After a relaxing day off on Wednesday, Thursday brought with it our first coaching session as we headed to a primary school about 45 minutes away to put on a coaching clinic with the aim of securing longer-term work with the school, for whom this was a first dealing with SSI. On arrival we met with our fellow Coaches; Sunday, the head of Coaching at SSI Jakarta (and ex-Cameroon international) and Reza who, as well as being the longest-serving coach at the centre (despite only being 26), runs the under-6 team.

As we were dealing with over 200 kids we split up into pairs, Reza and I taking grades 1-3 and Robbie and Sunday working with 3-6. Despite obviously being a reasonably well-off place the school had no real facilities for football and so Reza and I took our session on a pretty small playground at the back of the facility, after Reza led the warm up we split our group up further as he took the two youngest grades and I was left with 40 odd grade 3 pupils on half a playground. It immediately became apparent when trying to gather the kids into groups to count them that, for all their enthusiasm, listening was definitely not one of their strong points, a fact that was also noted by the by now quite large crowd of parents and teachers watching the session who then managed to produce a microphoneout of somewhere for me to coach with! Definitely a first!

Voice magnified to epic proportions I was soon able to sort them into seven groups of about 6 and started off with some basic fun races with the ball, first of all passing it over their head and under their legs, followed by side to side and finally rolling the ball backwards through the legs of all their teammates which served to excite the kids even more than they already were! With 20 minutes left of the hour-long session I decided I should probably actually do some football and used the same groups to do some basic dribbling work, first of all running in straight lines before weaving through cones and a quick game of keeping the ball up with your back, all of course accompanied by races. Despite only working with them for a short time the majority of the kids displayed a marked improvement after I told them what parts of foot I wanted them to dribble with and, most importantly, to slow down!!! Happy with my session I finished my debrief, named my players of the day and handed out SSI flyers and premier league mugs with Reza before attempting to leave, failing to dodge the crowd of parents wanting pictures with their kids which held us up for about 15 minutes before we jumped into Reza’s car and headed to ISCI (International Sports Centre Indonesia), the home of SSI.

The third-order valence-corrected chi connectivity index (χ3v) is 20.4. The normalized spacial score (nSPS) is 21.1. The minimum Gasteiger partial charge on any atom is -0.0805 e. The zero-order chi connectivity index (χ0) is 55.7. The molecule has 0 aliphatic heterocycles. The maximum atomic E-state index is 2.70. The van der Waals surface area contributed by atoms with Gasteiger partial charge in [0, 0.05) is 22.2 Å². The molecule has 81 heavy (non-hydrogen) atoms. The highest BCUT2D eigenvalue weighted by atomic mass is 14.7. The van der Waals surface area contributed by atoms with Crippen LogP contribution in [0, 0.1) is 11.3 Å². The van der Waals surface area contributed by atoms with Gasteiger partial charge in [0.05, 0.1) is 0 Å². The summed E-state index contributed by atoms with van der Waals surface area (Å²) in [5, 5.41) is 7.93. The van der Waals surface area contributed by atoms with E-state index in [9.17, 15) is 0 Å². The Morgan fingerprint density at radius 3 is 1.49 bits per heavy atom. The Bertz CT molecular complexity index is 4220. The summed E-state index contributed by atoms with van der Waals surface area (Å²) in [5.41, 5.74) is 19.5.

As the session at the school didn’t allow us enough time to get to ISCI by four, the start of their afternoon sessions, we were just there to familiarise ourselves with the facilities, which are absolutely fantastic and meet a few other coaches before Reza and Irfan took us to two other malls; Poins Square, essentially a massive jumble sale and haven for pirate DVDs and cheap football boots and Pondok Indah (maybe) which was far more upmarket and possessed a brilliant food hall where we had (two) dinner(s).